Large-scale festivals like SXSW can be intimidating for musicians who are new to navigating the chaos of the festival circuit.

Thankfully we have Los Angeles-based rockers Deap Vally here to coach us through even the most trying moments. Since the duo comprised of guitarist/vocalist Lindsey Troy and Julie Edwards, emerged out of Los Angeles with their breakout album Sistrionix in 2013, they have played many, many festivals, including Glastonbury, Reading, and Bonnaroo and as a result have much advice to share with the rest of us. If you’re even thinking about playing a festival at some point you would be wise to check their list of “Festival Dos and Don’ts for Musicians.”

Deap Vally kicks off the She Shreds x Punctum Records Party at Studium on March 17, and we hear that soon after SXSW 2016 is over they will be releasing the details of their highly anticipated sophomore LP, which was produced by Nick Zimmer of the Yeah Yeah Yeahs.

Deap Vally’s Festival Dos and Don’ts, by Julie the drummer:

When I was a late teen I decided festivals were “fest-evil.”  I swear. You can read my diary from 1997 stating as much. I had gone to the V Festival in England by myself. Green Day and The Verve headlined. There was a sponsored tea tent. There was a large expanse of soggy grass. There were people. There was complicated public transport. I was a grouch about it. Which brings me to my first Do and Don’t:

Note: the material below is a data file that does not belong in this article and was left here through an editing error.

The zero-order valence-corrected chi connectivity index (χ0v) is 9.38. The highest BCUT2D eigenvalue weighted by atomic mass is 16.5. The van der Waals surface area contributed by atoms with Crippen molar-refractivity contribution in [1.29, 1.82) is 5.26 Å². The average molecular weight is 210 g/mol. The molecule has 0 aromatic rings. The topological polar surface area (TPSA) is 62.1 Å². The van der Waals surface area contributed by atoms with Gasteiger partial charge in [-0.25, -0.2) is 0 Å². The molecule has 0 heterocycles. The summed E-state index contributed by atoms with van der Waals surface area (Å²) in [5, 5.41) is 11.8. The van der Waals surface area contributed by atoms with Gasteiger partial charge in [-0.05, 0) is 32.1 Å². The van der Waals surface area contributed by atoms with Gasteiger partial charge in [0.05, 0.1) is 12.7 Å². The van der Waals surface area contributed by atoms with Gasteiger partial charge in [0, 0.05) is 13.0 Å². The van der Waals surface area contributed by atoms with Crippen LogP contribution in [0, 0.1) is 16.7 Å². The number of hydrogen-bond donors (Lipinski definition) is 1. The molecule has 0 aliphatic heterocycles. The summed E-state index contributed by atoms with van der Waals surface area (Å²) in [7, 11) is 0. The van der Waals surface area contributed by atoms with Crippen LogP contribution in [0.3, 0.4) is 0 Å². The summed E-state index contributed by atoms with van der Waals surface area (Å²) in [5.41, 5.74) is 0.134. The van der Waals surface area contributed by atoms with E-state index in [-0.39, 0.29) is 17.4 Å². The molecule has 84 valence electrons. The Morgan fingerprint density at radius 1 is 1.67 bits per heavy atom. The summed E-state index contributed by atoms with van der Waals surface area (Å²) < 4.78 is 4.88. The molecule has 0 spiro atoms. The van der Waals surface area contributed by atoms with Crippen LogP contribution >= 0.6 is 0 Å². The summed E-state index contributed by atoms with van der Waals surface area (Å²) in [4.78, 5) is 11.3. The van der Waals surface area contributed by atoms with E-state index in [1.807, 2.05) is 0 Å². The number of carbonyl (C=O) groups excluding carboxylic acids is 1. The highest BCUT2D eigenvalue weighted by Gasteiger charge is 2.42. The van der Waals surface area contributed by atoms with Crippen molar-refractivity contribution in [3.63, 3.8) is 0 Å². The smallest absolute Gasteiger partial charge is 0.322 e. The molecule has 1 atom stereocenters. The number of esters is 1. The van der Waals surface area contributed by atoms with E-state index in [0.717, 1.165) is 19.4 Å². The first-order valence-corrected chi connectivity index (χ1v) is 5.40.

DO make new friends, be open to people.

DON’T go without friends if you’re just going to be a negative nancy.

Have you ever been pulling your stage costume on and suddenly you hear your band being announced with much fanfare, followed by an awkward lag during which you struggle to finish dressing and hurry to the stage? Deap Vally has.  

DON’T be prematurely announced.

DO wear stage clothing that changes quickly.

Things are already going good because you’re in Denmark, and they only get better if you’re lucky enough to be at the Northside Festival, which by the way has the hygge-est (that means something approximating ‘cozy’ in Danish) artist areas at any festival. Then things get crazy good when you find out Portishead is about to play. No one else chilling in the perfectly amenable backstage area is motivated to go out into the crowd and kneel before the effortless gods of trip hop with you, so you just go out there by yourself and relive some of your best moments of 1998 and even cry a little because they are just so damn good. SO. DAMN. GOOD.

DON’T wait for consensus among your group.  

DO go by yourself to see the bands you love.  

One time Lindsey and I were kicking around Hurricane Fest in Germany with the guys from Kasabian, who were headlining one of the stages. We all decided we wanted to be side stage for Beck or something (don’t quote me on that– the memory is foggy and morphing as I type). We all headed confidently up the temporary metal stairway to the first platform backstage and were abruptly stopped by a security guard who told us we didn’t have the clearance to be there. Kasabian explained that they were Kasabian, a headlining artist at the festival. The security guard didn’t give a fuck. We were all turned away, and totally turned off, so these last Dos-Don’ts are for all the security guards out there:

DO familiarize yourself with the headliners of the festival. In all likelihood they are selling the most tickets to the event and therefore providing you with an income opportunity that weekend, regardless of what your credentials cheat sheet says.

DON’T ever let Deap Vally side stage no matter what. They are a security risk.

Get a little taste of Deap Vally’s upcoming album with their single, “Royal Jelly”